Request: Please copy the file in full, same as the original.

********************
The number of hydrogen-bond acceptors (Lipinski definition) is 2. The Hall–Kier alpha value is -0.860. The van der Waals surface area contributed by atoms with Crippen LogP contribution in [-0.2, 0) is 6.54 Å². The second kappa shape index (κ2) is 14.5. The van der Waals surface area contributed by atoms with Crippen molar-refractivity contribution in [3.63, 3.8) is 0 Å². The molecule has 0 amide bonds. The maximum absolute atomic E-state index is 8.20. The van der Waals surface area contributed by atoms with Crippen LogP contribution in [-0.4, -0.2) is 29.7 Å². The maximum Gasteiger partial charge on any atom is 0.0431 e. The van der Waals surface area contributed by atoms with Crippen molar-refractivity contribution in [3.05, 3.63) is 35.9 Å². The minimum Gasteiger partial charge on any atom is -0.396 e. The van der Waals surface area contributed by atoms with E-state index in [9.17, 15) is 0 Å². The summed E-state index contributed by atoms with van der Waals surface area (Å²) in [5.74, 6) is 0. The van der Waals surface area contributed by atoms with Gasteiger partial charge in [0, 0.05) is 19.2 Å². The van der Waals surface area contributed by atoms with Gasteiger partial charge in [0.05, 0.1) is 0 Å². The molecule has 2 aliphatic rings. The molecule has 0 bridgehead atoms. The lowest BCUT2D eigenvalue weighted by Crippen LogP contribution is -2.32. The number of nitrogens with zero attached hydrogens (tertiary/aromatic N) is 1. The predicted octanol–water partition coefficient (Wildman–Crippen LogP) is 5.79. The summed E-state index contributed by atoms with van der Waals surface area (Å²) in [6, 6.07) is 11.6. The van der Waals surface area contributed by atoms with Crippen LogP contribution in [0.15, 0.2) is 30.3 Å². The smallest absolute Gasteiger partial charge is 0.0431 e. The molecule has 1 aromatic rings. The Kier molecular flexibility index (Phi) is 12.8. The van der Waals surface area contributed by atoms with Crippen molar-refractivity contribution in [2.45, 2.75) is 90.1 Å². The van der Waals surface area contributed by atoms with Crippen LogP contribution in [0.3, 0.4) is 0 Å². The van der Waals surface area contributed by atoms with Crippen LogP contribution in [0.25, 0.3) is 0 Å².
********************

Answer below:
The number of hydrogen-bond acceptors (Lipinski definition) is 2. The Hall–Kier alpha value is -0.860. The van der Waals surface area contributed by atoms with Crippen LogP contribution in [-0.2, 0) is 6.54 Å². The second kappa shape index (κ2) is 14.5. The van der Waals surface area contributed by atoms with Crippen molar-refractivity contribution in [3.63, 3.8) is 0 Å². The molecule has 0 amide bonds. The maximum absolute atomic E-state index is 8.20. The van der Waals surface area contributed by atoms with Crippen LogP contribution in [-0.4, -0.2) is 29.7 Å². The maximum Gasteiger partial charge on any atom is 0.0431 e. The van der Waals surface area contributed by atoms with Crippen molar-refractivity contribution in [3.05, 3.63) is 35.9 Å². The minimum Gasteiger partial charge on any atom is -0.396 e. The van der Waals surface area contributed by atoms with E-state index in [9.17, 15) is 0 Å². The summed E-state index contributed by atoms with van der Waals surface area (Å²) in [5.74, 6) is 0. The van der Waals surface area contributed by atoms with Gasteiger partial charge in [0, 0.05) is 19.2 Å². The van der Waals surface area contributed by atoms with Gasteiger partial charge in [0.05, 0.1) is 0 Å². The molecule has 2 aliphatic rings. The molecule has 0 bridgehead atoms. The lowest BCUT2D eigenvalue weighted by Crippen LogP contribution is -2.32. The number of nitrogens with zero attached hydrogens (tertiary/aromatic N) is 1. The predicted octanol–water partition coefficient (Wildman–Crippen LogP) is 5.79. The summed E-state index contributed by atoms with van der Waals surface area (Å²) in [6, 6.07) is 11.6. The van der Waals surface area contributed by atoms with Crippen LogP contribution in [0.15, 0.2) is 30.3 Å². The smallest absolute Gasteiger partial charge is 0.0431 e. The molecule has 1 aromatic rings. The Kier molecular flexibility index (Phi) is 12.8. The van der Waals surface area contributed by atoms with Crippen molar-refractivity contribution in [2.45, 2.75) is 90.1 Å². The van der Waals surface area contributed by atoms with Crippen LogP contribution in [0.3, 0.4) is 0 Å². The van der Waals surface area contributed by atoms with Crippen LogP contribution in [0.25, 0.3) is 0 Å².